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Exxon Valdez Stays as Symbol of Tanker Risks : Its name has changed but it still carries oil in a fragile single hull. Little has been done, critics say, to implement landmark 1990 protection law.


WASHINGTON — When a 987-foot tanker once known as the Exxon Valdez slipped into a harbor in the Bahamas a month ago, it was sporting a rebuilt hull, a new coat of paint and a new name--the SeaRiver Mediterranean.

Much about the ship had changed since it struck Bligh Reef five years ago and spilled 11 million gallons of crude oil into Alaska's Prince William Sound. But to the Greenpeace activists who met the ship with noisy protest in the Bahamas, little was different. It was the same old single-hulled ship carrying the same old cargo of oil, bearing the same old risks of environmental disaster.

Five years after the nation's worst oil spill, environmental and maritime experts said the repainted Exxon tanker is emblematic of U.S. policy toward oil spills: In some ways, much has changed. And in some ways, little is different.

What has changed, primarily, are state and federal laws governing the design and operations of all ships operating in U.S. waters. The most significant law, the Oil Pollution Act of 1990, was passed a year after the Exxon spill to create a sea change in oil-spill prevention and response.

The Coast Guard is carrying out the Oil Pollution Act and contends that the changes are well under way. But critics in the environmental community accuse the Coast Guard and its masters at the Transportation Department of foot-dragging and charge that the changes called for by law are stalled.

The Oil Pollution Act called for significant new capabilities in fighting spills at ports around the United States. It required that ports and ship owners operating in U.S. waters put together plans for responding to spills.

It stiffened liability laws, increasing eight-fold the costs for which the owner of a tanker could be held liable and, in some cases, providing for unlimited liability. It established a 5-cents-a-barrel tax on crude oil to build a $1-billion cleanup trust fund.

And it set forth a timetable, running from 1995 to 2015, for requiring new, safer double hulls on large new cargo carriers operating in U.S. waters.

So far, the Coast Guard has created three new oil pollution strike teams and a National Strike Force Coordination Center in Elizabeth City, N.J. The Coast Guard has identified 19 ports where oil-spill equipment should be based and has virtually finished putting that equipment in place. In a spill of diesel fuel off Puerto Rico in January, several of those sites provided the necessary equipment.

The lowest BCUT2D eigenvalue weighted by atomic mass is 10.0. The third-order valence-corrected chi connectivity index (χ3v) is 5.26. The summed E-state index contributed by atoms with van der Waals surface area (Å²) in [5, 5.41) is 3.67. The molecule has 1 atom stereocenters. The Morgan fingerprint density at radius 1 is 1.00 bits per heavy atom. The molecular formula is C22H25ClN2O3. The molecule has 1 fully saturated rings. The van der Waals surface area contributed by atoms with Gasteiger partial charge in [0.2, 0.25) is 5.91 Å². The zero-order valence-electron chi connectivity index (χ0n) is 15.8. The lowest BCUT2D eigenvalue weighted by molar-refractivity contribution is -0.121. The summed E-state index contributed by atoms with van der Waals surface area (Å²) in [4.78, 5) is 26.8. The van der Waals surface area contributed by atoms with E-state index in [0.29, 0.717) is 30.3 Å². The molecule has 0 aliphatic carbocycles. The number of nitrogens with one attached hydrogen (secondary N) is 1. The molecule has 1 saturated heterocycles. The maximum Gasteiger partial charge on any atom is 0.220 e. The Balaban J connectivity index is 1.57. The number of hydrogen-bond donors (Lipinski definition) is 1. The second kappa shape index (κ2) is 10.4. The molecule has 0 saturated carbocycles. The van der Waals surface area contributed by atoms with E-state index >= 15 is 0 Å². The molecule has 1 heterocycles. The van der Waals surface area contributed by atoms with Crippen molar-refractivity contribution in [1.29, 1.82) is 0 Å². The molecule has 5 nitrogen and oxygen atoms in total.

The provisions of the 1990 law that increase potential liability also appear to have brought improvements in tanker safety. Ship owners and operators facing the prospect of greater liability concede they have paid more attention to the conditions of their equipment and the safety of their operations.

"I think it's fair to say the liability was another piece to crystallize our thoughts," about spill prevention, said Art Stephen, external affairs adviser for SeaRiver Maritime Inc., a wholly owned affiliate of Exxon Corp. and owner of the Exxon Valdez.

Experts on all sides of the debate agree. And because little oil is ever recovered from spills, even in the most favorable circumstances, prevention is a critical element of efforts to reduce the environmental impact of oil transportation.

Finally, the Exxon Valdez disaster had a powerful impact on coastal communities potentially affected by tanker traffic, galvanizing citizen watchdog groups. In the communities fouled by the Exxon Valdez, the Prince William Sound Regional Citizens Advisory Council--with a full-time staff paid with funds furnished by Exxon and other oil companies--has become a powerful, independent voice in ensuring safe operations.

Still, much today remains the same since the Exxon Valdez lurched onto Bligh Reef on March 24, 1989. Today, 95% of the vessels hauling oil in U.S. waters have a single hull, which can be easily breached in a grounding or collision. And a required plan to increase the safety of operating those ships, at least two years overdue already, is not expected to be complete for another year.

Earlier this year, the Coast Guard unveiled a plan to make single-hulled ships safer, but it was quickly withdrawn after an engineering firm determined that the plan actually could worsen a spill.

"We've been very concerned about the Coast Guard's lack of competence and diligence in doing this," said Sarah Chasis, a senior attorney at the Natural Resources Defense Council in New York.

Watchdogs like NRDC also worry that four years after the passage of the Oil Pollution Act, the Coast Guard has yet to identify environmentally sensitive shipping routes that should be free of oil tankers, as the law required.

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